Performing A Compression Test
A handy little test that you can perform at home to gauge the health of your pistons and bores.
Why Do A Compression Test? The simple test can indicate if you are having problems with oil seals, damaged bores,
incorrectly seated valves, worn rings or a leaking head gasket.
How To Perform A Compression Test Firstly you need a compression test gauge which retail for about £15 upwards.
Make sure it has the M12 fitting so it fits the engine.
You now nead to prepare the engine for testing.
1 - Remove the top 3 spark plugs, this allows the gauge to screw into on of the holes so
neither of the other 2 cylinders create compression which could change the readings.
2 - Remove the HT leads from the lower spark plugs, the upper spark
plugs should already be unplugged before you removed them.
3 - Unplug the connectors to the 3 injectors at the top rear section of the engine.
An easier option to this is to either pull the fuse out for the fuel pump or disconnect the fuel line
from the fuel rail or the fuel filter. If you disconnect the fuel pipe, make sure you stick it in a
bottle to collect the fuel that will be pumped out as you perform the compression test.
4 - Screw the gauge into the spark plug hole of the first cylinder.
5 - Start the car. The smart has an auto start that turns the car over
for about 4 seconds, if the engine doesn't start, it automatically stops.
6 - Read the pressure reading from the gauge and write it down.
7 - Unscrew the gauge and perform the above steps with the other 2 cylinders.
I Have 3 Readings, What Now?
Compare the readings, depending on what your gauge displays you will either have PSI or BAR.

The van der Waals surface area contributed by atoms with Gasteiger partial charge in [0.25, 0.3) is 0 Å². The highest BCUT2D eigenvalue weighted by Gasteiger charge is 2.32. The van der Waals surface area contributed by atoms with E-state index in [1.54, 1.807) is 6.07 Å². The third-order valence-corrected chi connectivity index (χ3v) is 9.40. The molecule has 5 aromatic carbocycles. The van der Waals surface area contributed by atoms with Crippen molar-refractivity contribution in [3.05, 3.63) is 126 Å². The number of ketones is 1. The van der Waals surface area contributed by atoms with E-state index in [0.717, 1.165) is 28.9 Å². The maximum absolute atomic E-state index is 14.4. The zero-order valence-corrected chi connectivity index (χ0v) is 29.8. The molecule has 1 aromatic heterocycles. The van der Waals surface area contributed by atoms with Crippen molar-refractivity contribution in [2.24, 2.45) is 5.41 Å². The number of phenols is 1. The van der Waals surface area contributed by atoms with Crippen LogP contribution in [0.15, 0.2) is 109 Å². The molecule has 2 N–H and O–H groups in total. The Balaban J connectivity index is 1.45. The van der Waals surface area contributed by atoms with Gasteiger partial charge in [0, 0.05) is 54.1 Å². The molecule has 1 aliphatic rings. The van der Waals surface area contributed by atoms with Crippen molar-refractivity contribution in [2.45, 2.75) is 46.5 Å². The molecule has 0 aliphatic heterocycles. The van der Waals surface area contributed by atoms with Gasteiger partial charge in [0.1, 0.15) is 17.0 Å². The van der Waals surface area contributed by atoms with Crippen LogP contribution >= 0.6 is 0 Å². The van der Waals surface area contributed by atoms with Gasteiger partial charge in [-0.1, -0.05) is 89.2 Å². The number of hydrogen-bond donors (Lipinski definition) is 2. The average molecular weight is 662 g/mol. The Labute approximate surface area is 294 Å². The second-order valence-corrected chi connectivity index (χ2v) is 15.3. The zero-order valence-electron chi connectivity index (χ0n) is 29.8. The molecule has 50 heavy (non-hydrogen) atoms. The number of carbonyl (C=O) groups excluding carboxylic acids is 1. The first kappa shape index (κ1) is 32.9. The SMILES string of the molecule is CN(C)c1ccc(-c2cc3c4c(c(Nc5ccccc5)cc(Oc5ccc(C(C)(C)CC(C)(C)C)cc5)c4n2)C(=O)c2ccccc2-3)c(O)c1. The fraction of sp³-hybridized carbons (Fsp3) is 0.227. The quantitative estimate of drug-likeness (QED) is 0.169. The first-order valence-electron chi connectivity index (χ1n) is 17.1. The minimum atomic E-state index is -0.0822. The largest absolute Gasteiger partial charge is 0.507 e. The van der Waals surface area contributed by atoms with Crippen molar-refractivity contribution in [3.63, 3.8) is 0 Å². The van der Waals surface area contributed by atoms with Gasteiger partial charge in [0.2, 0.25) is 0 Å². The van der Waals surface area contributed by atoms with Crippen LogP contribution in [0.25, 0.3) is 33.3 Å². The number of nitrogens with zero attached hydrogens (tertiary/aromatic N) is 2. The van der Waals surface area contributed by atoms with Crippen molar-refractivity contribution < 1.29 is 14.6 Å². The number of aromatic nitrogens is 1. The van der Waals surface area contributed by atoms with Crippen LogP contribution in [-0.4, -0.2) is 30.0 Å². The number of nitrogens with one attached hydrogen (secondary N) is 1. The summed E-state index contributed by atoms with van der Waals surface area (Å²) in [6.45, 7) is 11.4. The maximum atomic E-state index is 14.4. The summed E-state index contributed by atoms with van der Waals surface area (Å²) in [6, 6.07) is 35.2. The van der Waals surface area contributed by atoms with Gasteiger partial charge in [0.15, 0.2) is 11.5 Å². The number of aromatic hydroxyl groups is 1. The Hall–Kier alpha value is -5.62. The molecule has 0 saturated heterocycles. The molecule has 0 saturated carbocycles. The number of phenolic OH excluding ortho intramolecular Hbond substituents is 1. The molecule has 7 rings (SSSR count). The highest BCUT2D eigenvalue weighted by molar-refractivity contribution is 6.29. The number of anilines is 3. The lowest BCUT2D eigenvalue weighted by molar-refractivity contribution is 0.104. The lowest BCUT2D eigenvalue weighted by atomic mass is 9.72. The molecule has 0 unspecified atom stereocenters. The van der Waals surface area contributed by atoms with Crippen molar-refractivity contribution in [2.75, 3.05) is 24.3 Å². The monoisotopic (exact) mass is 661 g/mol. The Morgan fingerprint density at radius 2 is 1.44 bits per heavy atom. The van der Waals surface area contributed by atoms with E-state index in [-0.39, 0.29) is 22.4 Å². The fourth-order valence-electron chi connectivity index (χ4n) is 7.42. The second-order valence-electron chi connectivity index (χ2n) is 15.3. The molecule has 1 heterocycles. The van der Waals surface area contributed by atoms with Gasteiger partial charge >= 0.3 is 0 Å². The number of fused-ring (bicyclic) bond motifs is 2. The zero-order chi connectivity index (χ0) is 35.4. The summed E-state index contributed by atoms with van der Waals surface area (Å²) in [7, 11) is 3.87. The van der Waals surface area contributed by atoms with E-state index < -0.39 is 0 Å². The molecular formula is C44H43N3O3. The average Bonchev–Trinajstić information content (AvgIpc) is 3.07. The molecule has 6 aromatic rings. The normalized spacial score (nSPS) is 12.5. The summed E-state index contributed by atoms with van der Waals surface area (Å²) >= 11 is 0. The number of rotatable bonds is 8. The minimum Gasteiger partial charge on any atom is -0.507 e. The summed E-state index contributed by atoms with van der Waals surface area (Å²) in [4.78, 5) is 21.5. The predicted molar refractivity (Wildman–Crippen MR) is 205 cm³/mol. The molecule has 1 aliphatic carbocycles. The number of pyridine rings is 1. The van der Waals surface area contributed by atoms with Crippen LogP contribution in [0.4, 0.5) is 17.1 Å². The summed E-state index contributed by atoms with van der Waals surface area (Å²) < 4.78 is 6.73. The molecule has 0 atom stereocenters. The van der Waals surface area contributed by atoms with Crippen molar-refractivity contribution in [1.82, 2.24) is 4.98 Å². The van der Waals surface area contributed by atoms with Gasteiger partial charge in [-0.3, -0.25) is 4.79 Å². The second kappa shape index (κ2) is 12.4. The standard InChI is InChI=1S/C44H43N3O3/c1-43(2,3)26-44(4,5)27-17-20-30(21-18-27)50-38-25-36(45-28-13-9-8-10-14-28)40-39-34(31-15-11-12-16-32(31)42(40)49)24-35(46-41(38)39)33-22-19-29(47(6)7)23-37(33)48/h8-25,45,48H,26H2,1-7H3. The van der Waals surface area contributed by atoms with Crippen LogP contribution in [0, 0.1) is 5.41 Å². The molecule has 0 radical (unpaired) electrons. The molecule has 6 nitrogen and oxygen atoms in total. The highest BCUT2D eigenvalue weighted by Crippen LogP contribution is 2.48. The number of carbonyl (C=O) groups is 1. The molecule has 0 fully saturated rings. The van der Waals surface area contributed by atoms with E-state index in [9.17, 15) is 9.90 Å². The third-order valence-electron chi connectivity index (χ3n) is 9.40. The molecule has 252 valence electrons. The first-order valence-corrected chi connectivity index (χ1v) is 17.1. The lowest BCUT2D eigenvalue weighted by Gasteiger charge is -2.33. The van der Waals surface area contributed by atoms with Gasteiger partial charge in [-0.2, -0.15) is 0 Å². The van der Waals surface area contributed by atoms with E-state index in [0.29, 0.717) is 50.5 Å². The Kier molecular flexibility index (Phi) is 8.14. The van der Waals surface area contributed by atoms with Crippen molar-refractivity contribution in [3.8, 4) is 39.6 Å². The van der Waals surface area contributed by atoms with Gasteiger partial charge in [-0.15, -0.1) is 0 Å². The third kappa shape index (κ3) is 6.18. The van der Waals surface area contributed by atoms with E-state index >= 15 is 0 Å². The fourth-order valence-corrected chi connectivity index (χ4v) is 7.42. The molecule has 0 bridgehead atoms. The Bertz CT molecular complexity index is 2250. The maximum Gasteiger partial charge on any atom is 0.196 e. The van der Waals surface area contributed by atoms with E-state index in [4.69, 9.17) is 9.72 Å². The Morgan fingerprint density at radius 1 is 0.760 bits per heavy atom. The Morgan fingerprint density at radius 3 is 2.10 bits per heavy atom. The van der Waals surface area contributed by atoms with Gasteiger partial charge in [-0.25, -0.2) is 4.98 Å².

Petrol 450 (600cc and 700cc)
Ideally the figures need to be as close to 12 BAR or 180 PSI as possible.
The smart engine tolerance is +/-25% so can be anywhere between
9 BAR or 135 PSI and 15 BAR or 225 PSI
But ideally you will want to see all the pressures being very similar.
Exact figures and tolerances to be added soon.
Other engine models to be added soon.
Don't attempt this unless you have removed all 3 top spark plugs and unplugged the connections to the injectors. The 600cc and 700cc engine has 3 more spark plugs at the bottom of the engine which you leave in for this test. If the injectors aren't unplugged, the petrol will be ignited by the lower plugs and come out the top spark plug holes as a big firey mass. The 1000cc fortwo 451 only has the 3 spark plugs but you should still disconnect the injectors to stop the cylinders from filling with fuel.
Hot Or Cold?
There are pros and cons to both but ideally you should do the compression test on a warmed up
engine. This obviously only applies if the engine actually runs. As engine components heat up
they will expand meaning you get a better seal and a more accurate compression reading.
However, working on a cold engine won't burnt your hands and fingers.
A cold compression test will usually result in slightly lower figures.
If your cold compression figures are very low or very high I'd recommend a hot test to clarify.
Many professionals will do a cold and a hot test to compare figures.
Wet Or Dry?
A dry compression test is what is explained above. If any of the cylinder compression readings
are low you can try a wet test. With a wet test you pour a tablespoon of oil into the affected
cylinder and perform the compression test once again. If the resulting compression readings are
OK then you probably have a fault with the piston rings. If the reads are still low you probably
have a fault with a valve. It will either be scored, burnt, damaged or not seating correctly.
The Compression Is Way Down, What Does It Mean?
As stated before, it could be oil scraper ring, damaged bores, incorrectly seated valves,
worn rings or a leaking head gasket. There is a way to narrow down the search.
If compression is low in one or more cylinders, you can isolate the problem to the valves or
rings by squirting a little 30w motor oil into the cylinder through the spark plug hole and
repeating the compression test. The oil temporarily seals the rings.
If the compression readings are higher the second time around, it means the rings and/or cylinder is worn. No change in the compression readings would tell you the cylinder has a badly seated valve.